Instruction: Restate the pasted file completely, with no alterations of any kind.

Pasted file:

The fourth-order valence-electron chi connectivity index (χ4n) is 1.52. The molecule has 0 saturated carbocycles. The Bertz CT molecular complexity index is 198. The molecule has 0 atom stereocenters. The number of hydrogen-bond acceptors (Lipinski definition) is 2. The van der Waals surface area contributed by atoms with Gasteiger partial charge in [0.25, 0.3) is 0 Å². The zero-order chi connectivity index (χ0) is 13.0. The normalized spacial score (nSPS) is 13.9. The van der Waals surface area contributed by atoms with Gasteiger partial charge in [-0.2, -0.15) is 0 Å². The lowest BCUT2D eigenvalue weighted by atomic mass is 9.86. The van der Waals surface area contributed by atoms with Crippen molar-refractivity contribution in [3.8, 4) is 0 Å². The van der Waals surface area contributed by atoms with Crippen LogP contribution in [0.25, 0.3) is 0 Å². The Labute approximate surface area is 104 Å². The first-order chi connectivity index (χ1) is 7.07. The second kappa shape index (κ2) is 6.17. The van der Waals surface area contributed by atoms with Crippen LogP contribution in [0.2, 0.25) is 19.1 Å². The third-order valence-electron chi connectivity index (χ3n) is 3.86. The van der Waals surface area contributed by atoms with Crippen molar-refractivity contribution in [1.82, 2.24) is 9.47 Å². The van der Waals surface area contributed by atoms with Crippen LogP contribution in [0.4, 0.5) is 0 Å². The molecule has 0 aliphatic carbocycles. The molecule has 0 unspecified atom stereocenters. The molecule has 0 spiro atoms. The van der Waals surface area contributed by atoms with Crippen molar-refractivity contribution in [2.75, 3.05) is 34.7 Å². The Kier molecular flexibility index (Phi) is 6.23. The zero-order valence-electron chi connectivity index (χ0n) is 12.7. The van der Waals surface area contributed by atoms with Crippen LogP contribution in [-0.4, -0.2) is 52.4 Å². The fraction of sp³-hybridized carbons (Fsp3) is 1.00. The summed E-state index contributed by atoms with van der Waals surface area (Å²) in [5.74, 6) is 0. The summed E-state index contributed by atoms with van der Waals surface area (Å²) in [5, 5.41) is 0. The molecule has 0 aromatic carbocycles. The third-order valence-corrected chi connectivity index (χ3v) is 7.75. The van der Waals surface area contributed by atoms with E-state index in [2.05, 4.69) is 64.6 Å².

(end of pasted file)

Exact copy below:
The fourth-order valence-electron chi connectivity index (χ4n) is 1.52. The molecule has 0 saturated carbocycles. The Bertz CT molecular complexity index is 198. The molecule has 0 atom stereocenters. The number of hydrogen-bond acceptors (Lipinski definition) is 2. The van der Waals surface area contributed by atoms with Gasteiger partial charge in [0.25, 0.3) is 0 Å². The zero-order chi connectivity index (χ0) is 13.0. The normalized spacial score (nSPS) is 13.9. The van der Waals surface area contributed by atoms with Gasteiger partial charge in [-0.2, -0.15) is 0 Å². The lowest BCUT2D eigenvalue weighted by atomic mass is 9.86. The van der Waals surface area contributed by atoms with Crippen molar-refractivity contribution in [3.8, 4) is 0 Å². The van der Waals surface area contributed by atoms with Crippen LogP contribution in [0.25, 0.3) is 0 Å². The Labute approximate surface area is 104 Å². The first-order chi connectivity index (χ1) is 7.07. The second kappa shape index (κ2) is 6.17. The van der Waals surface area contributed by atoms with Crippen LogP contribution in [0.2, 0.25) is 19.1 Å². The third-order valence-electron chi connectivity index (χ3n) is 3.86. The van der Waals surface area contributed by atoms with Crippen molar-refractivity contribution in [1.82, 2.24) is 9.47 Å². The van der Waals surface area contributed by atoms with Crippen LogP contribution in [0.4, 0.5) is 0 Å². The molecule has 0 aliphatic carbocycles. The molecule has 0 unspecified atom stereocenters. The molecule has 0 spiro atoms. The van der Waals surface area contributed by atoms with Crippen molar-refractivity contribution in [2.75, 3.05) is 34.7 Å². The Kier molecular flexibility index (Phi) is 6.23. The zero-order valence-electron chi connectivity index (χ0n) is 12.7. The van der Waals surface area contributed by atoms with Crippen LogP contribution in [-0.4, -0.2) is 52.4 Å². The fraction of sp³-hybridized carbons (Fsp3) is 1.00. The summed E-state index contributed by atoms with van der Waals surface area (Å²) in [5.74, 6) is 0. The summed E-state index contributed by atoms with van der Waals surface area (Å²) in [5, 5.41) is 0. The molecule has 0 aromatic carbocycles. The third-order valence-corrected chi connectivity index (χ3v) is 7.75. The van der Waals surface area contributed by atoms with E-state index in [2.05, 4.69) is 64.6 Å².